The bike is great for what I do. Single track technical, night and day, the bike handles very well. It's got this cushy, yet precise feel about it. I know, these two things usually don't go hand in hand with each other, but that is how it feels. No need for a suspension with those big fat tyres. I always get a thumbs up from friends because they don't expect the bike or me to achieve the feats I do on some of the technical stuff that they can't do on their multi-speed MTB's. The stem could be replaced with something more stout, but in comparison to some of the older MTB's I have that have taken years of abuse from me and friends, this stem looks and feels stout enough. There is no flex there. No reason to over kill. I'm 217lb 5'-9" and use a 15" frame on this Motobecane. Some say get rid of the seat post and seat too, but I am kinda partial to the WTB seat that is provided, but the seat post on the other hand is on the inexpensive side and might get replaced in the future, depends on if the steel part on the head rusts or gets tweaked out from hard pounding. I have been bicycling for over 25 years, have seen lots of bikes come and go in my life and this one has been a blast next to my Specialized Stump Jumper. Inexpensive and so I'm not worried about it getting stolen, and because it is a bargain buy I have been abusing it. I am pleasently surprised that it has been taking the abuse I have been giving it. I say if you want to try the 29er thing with little money up front, then pull the trigger, but if you are out there to impress your friends that you can afford more affluent products, then more power to you. Just know that some of us with these motobecanes are not newbies and will still smoke you in the trails. ;) Happy Trails, from Texas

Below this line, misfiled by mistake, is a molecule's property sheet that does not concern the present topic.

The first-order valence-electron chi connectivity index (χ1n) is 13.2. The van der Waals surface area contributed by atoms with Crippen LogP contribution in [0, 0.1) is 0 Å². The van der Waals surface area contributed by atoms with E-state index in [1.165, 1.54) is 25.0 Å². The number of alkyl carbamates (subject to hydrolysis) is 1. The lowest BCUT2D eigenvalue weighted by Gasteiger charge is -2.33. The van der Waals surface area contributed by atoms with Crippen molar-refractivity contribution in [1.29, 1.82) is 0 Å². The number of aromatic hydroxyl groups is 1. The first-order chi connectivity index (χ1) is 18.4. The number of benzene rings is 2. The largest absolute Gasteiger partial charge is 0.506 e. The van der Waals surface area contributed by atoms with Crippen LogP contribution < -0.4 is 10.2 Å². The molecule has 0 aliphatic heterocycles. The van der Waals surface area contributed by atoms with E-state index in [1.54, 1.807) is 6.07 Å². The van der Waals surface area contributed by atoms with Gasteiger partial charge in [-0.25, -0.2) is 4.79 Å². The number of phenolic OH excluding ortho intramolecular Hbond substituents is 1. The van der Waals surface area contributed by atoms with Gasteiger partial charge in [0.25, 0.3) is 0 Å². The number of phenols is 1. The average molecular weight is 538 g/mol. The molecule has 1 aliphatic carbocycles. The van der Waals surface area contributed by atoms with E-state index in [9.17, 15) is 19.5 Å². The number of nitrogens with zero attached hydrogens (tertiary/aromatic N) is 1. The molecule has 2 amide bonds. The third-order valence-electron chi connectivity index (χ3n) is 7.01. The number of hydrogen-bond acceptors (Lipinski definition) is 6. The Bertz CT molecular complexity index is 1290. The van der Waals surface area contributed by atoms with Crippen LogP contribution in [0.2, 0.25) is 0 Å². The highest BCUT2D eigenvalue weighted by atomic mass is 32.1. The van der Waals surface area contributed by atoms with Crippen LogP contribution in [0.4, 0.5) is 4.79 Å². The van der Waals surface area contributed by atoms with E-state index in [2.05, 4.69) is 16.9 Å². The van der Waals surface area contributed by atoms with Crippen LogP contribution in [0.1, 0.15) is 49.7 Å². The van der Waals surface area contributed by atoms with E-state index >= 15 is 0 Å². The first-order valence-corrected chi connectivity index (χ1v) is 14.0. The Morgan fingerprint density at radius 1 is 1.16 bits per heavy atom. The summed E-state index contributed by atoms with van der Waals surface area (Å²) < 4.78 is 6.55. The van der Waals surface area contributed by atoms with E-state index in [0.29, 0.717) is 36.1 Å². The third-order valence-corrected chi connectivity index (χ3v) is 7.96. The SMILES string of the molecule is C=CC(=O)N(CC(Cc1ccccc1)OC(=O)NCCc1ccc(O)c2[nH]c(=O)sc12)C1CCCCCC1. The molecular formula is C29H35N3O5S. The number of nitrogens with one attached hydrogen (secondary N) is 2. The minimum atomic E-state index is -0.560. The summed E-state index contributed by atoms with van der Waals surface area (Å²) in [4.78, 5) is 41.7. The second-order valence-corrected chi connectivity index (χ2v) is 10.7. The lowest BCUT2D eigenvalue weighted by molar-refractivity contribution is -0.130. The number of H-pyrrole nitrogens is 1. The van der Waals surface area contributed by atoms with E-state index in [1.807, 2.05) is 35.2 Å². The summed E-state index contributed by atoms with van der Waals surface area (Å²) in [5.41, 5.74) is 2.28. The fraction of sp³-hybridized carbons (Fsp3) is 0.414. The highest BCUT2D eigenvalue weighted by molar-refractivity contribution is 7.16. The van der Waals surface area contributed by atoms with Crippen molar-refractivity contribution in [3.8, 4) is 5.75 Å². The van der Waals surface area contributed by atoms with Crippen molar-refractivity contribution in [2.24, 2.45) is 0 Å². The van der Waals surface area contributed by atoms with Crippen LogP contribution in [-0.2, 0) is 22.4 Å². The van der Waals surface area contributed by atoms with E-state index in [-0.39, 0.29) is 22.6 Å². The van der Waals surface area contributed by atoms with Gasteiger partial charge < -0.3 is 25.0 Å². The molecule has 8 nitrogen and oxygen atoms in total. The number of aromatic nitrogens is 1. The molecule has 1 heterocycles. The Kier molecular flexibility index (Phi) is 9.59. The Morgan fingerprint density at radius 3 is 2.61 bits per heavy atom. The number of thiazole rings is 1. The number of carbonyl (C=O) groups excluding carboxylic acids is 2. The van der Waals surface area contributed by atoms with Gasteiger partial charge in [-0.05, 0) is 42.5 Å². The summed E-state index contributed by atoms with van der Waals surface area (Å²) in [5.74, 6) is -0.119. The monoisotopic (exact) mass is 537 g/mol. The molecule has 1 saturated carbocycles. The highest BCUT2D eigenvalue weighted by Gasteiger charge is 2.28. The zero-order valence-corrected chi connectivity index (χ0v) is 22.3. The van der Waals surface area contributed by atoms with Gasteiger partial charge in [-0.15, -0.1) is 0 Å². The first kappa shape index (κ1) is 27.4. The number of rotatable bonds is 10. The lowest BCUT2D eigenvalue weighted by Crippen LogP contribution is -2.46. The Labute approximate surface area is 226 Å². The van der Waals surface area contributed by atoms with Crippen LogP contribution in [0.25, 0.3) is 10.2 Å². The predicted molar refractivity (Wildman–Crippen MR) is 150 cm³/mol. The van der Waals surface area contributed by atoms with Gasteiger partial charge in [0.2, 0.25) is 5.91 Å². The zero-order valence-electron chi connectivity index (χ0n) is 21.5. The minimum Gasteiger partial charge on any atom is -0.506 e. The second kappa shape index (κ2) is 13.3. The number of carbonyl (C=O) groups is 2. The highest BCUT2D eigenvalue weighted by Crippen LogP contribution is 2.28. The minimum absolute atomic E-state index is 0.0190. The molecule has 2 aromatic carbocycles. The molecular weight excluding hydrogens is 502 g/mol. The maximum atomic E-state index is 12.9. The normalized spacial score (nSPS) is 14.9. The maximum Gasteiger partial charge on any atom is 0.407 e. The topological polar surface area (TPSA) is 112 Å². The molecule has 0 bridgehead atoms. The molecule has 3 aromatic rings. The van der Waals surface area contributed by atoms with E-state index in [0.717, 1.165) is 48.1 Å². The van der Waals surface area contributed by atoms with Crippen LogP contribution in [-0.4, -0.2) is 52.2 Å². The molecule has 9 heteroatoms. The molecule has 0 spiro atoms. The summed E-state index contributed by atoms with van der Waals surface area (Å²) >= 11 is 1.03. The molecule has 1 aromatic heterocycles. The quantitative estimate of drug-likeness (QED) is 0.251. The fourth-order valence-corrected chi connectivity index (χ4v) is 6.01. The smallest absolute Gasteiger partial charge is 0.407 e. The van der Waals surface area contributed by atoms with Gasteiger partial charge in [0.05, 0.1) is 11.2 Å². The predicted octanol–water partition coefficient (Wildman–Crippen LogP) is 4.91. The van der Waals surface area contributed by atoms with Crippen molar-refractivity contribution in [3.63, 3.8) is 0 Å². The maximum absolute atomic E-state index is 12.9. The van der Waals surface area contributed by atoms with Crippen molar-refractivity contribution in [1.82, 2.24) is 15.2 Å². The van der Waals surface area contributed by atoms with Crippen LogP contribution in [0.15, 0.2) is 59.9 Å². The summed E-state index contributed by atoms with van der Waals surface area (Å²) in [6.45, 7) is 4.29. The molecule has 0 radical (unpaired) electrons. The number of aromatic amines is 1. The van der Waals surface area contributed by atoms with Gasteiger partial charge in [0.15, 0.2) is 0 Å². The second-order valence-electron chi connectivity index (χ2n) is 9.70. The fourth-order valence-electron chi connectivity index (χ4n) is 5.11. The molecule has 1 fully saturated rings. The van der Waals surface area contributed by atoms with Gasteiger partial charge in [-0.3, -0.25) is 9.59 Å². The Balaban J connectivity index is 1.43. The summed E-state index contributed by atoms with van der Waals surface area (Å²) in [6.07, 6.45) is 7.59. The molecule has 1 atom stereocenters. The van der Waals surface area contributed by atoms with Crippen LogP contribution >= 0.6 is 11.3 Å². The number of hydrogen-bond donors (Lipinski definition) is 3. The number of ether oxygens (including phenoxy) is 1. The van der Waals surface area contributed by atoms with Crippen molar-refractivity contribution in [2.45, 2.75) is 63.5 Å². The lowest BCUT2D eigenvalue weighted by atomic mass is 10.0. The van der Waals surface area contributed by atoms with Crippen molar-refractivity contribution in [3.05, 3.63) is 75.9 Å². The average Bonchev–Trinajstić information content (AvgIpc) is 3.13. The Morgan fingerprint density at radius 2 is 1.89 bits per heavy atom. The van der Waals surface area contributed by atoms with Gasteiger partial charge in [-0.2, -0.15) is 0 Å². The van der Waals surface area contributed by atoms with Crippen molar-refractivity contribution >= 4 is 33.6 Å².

Similar Products Used: Specialized, Cannondale 29er, Redline Monocog, Surly
Bike Setup: Only replaced the pedals to Crank Bros. eggbeaters, put a Performance brand carbon fiber handlebars (love them), reduced the front sprocket with the 33 tooth included with the purchase from BikesDirect and installed a ACG 21 tooth rear cog from my local LBS. Everything else stock.
a Cross Country Rider
from Fidalgo Island
Date Reviewed: June 28, 2009
Strengths: Handling, Simplicity, Price
Weaknesses: Heavy, especially the stem, bars, and saddle.
Bolt on front hub...why?!
This bike could be a lot lighter, but it is a great price and handles really well. It is a fun ride. I use it for commuting and riding with my kids. I have had it on some non-technical single track.
I really wish it had a quickrease front wheel merely for convenience.
For the price, I got what I expected and am quite pleased.
Bike Setup: Easton bars, seatpost, and stem, Bontrager seat. Everything else stock.
a Cross Country Rider
from ny, ny , us
Date Reviewed: May 14, 2009
Strengths: Affordable, good looks, solid ride.
Weaknesses: some stock parts meant for commuting. must be swapped out.
First foray into a 29er, so wanted to keep the investment modest, and thought i'd go for the full monty into single speed and rigid fork. Overall, am stoked on the whole SS 29er experience- it really is a whole new ride- and must give credit to the Outcast. Looked at pricier options like a Kona Unit and Surly Karate Monkey (maybe later) since i was skeptical about riding a fully rigid aluminum (i've always only ridden steel xc). In it's class, i can only compare it to the Kona Unit i test drove, which felt GREAT and which i would probably prefer, but just a bit out of my price range. The Unit also wheelied better.